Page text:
I thought that I might make a simple VB Oscilliscope example, just because some people probably want to see an example of this without downloading my whole media player. 😀 Anyways, so if you’re interested than here’s the link:
- Paranoid_Android asked 15 years ago
PS: Did you already know you can add DSP effects to music with this, I was able to alter the sound output just by changing the buffer a little and using the ‘FSOUND_DSP_MixBuffers’ function on it.
Some results I got was a knackering sound, I am sure that if I copy the formulas from the C++ example to your Scope project I can add the same DSP effects.
Yeah, I’ve been trying to do some DSP effects, but I’m going to have to do some research on the mixbuffer routine first! 😀 Thanks for the good comments. If you alter my example to use the DSP effect formulas from the C++ example could you send me a copy to look at it?? But what I’m trying to do right now is to sync the scope with the audible music, because if you increase the buffersize the music being played will not sync with the scope, can anyone help me with this??
I re-wrote the functions convert VB arrays to pointers and I added new functions to convert pointers back into VB arrays. So you can use this to modify an array of data, then convert it back into a pointer and use the MixBuffer function to mix the DSP newbuffer with your altered buffer. Tell me if it works because I wrote it out quickly! 😀
Converting a pointer to VB array:
Public Function GetDataINT(ByVal Buffer As Long, ByRef IntBuffer() As Integer)
Dim nrOfVals As Long If UBound(IntBuffer) > 1023 Then nrOfVals = 1024 Else nrOfVals = UBound(IntBuffer) + 1 CopyMemory IntBuffer(0), ByVal Buffer, nrOfVals * 2
Public Function GetDataFPU(ByVal Buffer As Long, ByRef FpuBuffer() As Single)
Dim nrOfVals As Long If UBound(FpuBuffer) > 1023 Then nrOfVals = 1024 Else nrOfVals = UBound(FpuBuffer) + 1 CopyMemory FpuBuffer(0), ByVal Buffer, nrOfVals * 4
Convert VB array to pointer:
Public Function SendDataINT(ByVal Buffer As Long, ByRef IntBuffer() As Integer)
Dim nrOfVals As Long If UBound(IntBuffer) > 1023 Then nrOfVals = 1024 Else nrOfVals = UBound(IntBuffer) + 1 CopyMemory ByVal Buffer, IntBuffer(0), nrOfVals * 2
Public Function SendDataFPU(ByVal Buffer As Long, ByRef FpuBuffer() As Single)
Dim nrOfVals As Long If UBound(FpuBuffer) > 1023 Then nrOfVals = 1024 Else nrOfVals = UBound(FpuBuffer) + 1 CopyMemory ByVal Buffer, FpuBuffer(0), nrOfVals * 4
Peter: How did you alter the buffer??
[quote="Paranoid_Android":2f8p7ij8]Ok, I’ve come to the conclusion that my functions to convert VB arrays to pointers doesnt work! Does anyonw know what my mistake was??
edit: woops! I just reallized that I forgot to allocate memory for the pointer![/quote:2f8p7ij8]
You’re right I have changed it and it works now.
Also I’m still busy converting the DSP formulas to VB, the problem is that it is more difficult than I thirst thougt….
Add this in the ShowScope sub :
Dim nch As Long
nch = FSOUND_GetChannelsPlaying If (nch = 0) Then Exit Sub End If
‘set the total blocks
TotalBlocks = FSOUND_DSP_GetBufferLengthTotal / FSOUND_DSP_GetBufferLength
Ok, I’ve changed the DSP example a bit, the sound runs trough the DSP engine, but no modifications are made to it.
Also if anyone can translate the DSP formulas from the C++ example to VB, please let me know because I can’t get it to work
Please note that the ReverseB and Echo functions are not yet working, this is mainly because the problem with the DSP formulas.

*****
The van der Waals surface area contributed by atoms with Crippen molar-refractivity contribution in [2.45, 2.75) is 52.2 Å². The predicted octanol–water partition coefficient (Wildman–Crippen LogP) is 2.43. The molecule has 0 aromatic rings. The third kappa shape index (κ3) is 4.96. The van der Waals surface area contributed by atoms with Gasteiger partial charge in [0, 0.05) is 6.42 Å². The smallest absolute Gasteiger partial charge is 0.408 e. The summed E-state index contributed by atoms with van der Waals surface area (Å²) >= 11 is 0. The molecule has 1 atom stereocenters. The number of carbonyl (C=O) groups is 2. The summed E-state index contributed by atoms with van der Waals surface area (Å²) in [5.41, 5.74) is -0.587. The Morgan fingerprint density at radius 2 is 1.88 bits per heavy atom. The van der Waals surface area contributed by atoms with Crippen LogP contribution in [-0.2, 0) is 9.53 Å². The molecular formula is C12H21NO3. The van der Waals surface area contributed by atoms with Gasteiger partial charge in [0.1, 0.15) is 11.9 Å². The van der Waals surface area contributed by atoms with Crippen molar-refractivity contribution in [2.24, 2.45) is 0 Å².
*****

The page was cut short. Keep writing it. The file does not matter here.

Here is the download:
If I copy the echo callback code directly from the C example and convert it to VB I get:
Function EchoCallback(ByVal originalbuffer As Long, ByVal newbuffer As Long, ByVal Length As Long, ByVal param As Long) As Long
ReDim VBEchoBuff(Length) As Integer GetDataINT originalbuffer, VBEchoBuff If (EchoOffset + Length > EchoLen) Then TailLen = EchoLen - EchoOffset StartLen = Length - TailLen SendDataINT EchoBuff, VBEchoBuff FSOUND_DSP_MixBuffers newbuffer, EchoBuff + (EchoOffset * 2), TailLen, 44100, 128, FSOUND_STEREOPAN, FSOUND_STEREO Or FSOUND_16BITS FSOUND_DSP_MixBuffers newbuffer + (TailLen * 2), EchoBuff, StartLen, 44100, 128, FSOUND_STEREOPAN, FSOUND_STEREO Or FSOUND_16BITS CopyMemory EchoBuff + (EchoOffset * 2), newbuffer, TailLen * 2 CopyMemory EchoBuff, newbuffer + (TailLen * 2), StartLen * 2 Else FSOUND_DSP_MixBuffers newbuffer, EchoBuff + (EchoOffset * 2), Length, 44100, 128, FSOUND_STEREOPAN, FSOUND_STEREO Or FSOUND_16BITS CopyMemory EchoBuff + (EchoOffset * 2), newbuffer, Length * 2 End If EchoOffset = EchoOffset + Length If EchoOffset >= EchoLen Then EchoOffset = EchoOffset - EchoLen End If EchoCallback = newbuffer
Which crashes the VB IDE… 😡
Well, I got a bit farther this time… I opened an MP3 and hit play, it started playing, then crashed. Nothing showed up in the vis window either–it stayed black the whole 2 seconds before it crashed.
By the way, the crash was in ntdll.dll, which on XP usually indicates a buffer overrun (i.e. writing past the end of a block of allocated memory) or another low-level memory access problem…
[b:2dlqqx9r]edit[/b:2dlqqx9r] Disregard, false alarm. I forgot about Windows searching the PATH variable first. I keep forgetting, I have my regular fmod.dll as part of my PATH, so Windows found that first. Yours uses the stdcall version of FMOD, so the two DLLs were very incompatible–and the mismatched calling conventions were causing the crash. When I compiled the app as an exe in the same dir as the stdcall fmod.dll, it worked fine. It’s nice; good job!
[b:2dlqqx9r]P.S.[/b:2dlqqx9r] The stdcall version of FMOD should be named fmodstd.dll and placed in the same distribution as the regular FMOD–this way both DLLs can coexist and I don’t have to deal with these annoying problems anymore.
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